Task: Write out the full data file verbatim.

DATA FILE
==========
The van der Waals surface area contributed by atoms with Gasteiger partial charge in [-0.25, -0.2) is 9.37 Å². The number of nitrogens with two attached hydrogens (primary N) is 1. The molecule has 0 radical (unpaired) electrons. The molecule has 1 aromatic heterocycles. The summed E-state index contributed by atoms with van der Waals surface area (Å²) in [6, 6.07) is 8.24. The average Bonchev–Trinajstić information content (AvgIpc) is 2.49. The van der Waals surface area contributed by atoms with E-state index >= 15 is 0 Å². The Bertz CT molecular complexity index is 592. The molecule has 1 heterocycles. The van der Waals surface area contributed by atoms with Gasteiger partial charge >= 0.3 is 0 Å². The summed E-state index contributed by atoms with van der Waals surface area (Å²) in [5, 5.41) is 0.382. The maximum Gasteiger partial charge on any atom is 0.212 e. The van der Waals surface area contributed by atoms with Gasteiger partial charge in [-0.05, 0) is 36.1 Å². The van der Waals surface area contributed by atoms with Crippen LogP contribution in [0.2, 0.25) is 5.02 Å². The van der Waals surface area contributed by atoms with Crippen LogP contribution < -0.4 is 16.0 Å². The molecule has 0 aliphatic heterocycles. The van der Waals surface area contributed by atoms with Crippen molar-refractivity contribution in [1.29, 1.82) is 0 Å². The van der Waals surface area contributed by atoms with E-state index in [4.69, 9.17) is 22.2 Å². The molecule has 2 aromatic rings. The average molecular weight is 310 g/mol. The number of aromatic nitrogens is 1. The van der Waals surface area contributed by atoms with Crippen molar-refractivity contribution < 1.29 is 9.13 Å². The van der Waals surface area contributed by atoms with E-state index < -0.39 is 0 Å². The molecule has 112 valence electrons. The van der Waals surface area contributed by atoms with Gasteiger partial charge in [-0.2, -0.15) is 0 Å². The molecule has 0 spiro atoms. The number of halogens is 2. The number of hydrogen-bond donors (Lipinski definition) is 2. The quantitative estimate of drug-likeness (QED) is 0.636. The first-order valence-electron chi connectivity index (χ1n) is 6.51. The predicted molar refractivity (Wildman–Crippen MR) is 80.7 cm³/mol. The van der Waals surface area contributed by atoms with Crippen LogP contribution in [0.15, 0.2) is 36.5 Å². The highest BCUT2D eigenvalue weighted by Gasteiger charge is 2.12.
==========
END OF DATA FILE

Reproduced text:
The van der Waals surface area contributed by atoms with Gasteiger partial charge in [-0.25, -0.2) is 9.37 Å². The number of nitrogens with two attached hydrogens (primary N) is 1. The molecule has 0 radical (unpaired) electrons. The molecule has 1 aromatic heterocycles. The summed E-state index contributed by atoms with van der Waals surface area (Å²) in [6, 6.07) is 8.24. The average Bonchev–Trinajstić information content (AvgIpc) is 2.49. The van der Waals surface area contributed by atoms with E-state index >= 15 is 0 Å². The Bertz CT molecular complexity index is 592. The molecule has 1 heterocycles. The van der Waals surface area contributed by atoms with Gasteiger partial charge >= 0.3 is 0 Å². The summed E-state index contributed by atoms with van der Waals surface area (Å²) in [5, 5.41) is 0.382. The maximum Gasteiger partial charge on any atom is 0.212 e. The van der Waals surface area contributed by atoms with Gasteiger partial charge in [-0.05, 0) is 36.1 Å². The van der Waals surface area contributed by atoms with Crippen LogP contribution in [0.2, 0.25) is 5.02 Å². The van der Waals surface area contributed by atoms with Crippen LogP contribution < -0.4 is 16.0 Å². The molecule has 0 aliphatic heterocycles. The van der Waals surface area contributed by atoms with Crippen molar-refractivity contribution in [1.29, 1.82) is 0 Å². The van der Waals surface area contributed by atoms with E-state index in [4.69, 9.17) is 22.2 Å². The molecule has 2 aromatic rings. The average molecular weight is 310 g/mol. The number of aromatic nitrogens is 1. The van der Waals surface area contributed by atoms with Crippen molar-refractivity contribution < 1.29 is 9.13 Å². The van der Waals surface area contributed by atoms with E-state index < -0.39 is 0 Å². The molecule has 112 valence electrons. The van der Waals surface area contributed by atoms with Gasteiger partial charge in [-0.2, -0.15) is 0 Å². The molecule has 0 spiro atoms. The number of halogens is 2. The number of hydrogen-bond donors (Lipinski definition) is 2. The quantitative estimate of drug-likeness (QED) is 0.636. The first-order valence-electron chi connectivity index (χ1n) is 6.51. The predicted molar refractivity (Wildman–Crippen MR) is 80.7 cm³/mol. The van der Waals surface area contributed by atoms with Crippen LogP contribution in [0.15, 0.2) is 36.5 Å². The highest BCUT2D eigenvalue weighted by Gasteiger charge is 2.12.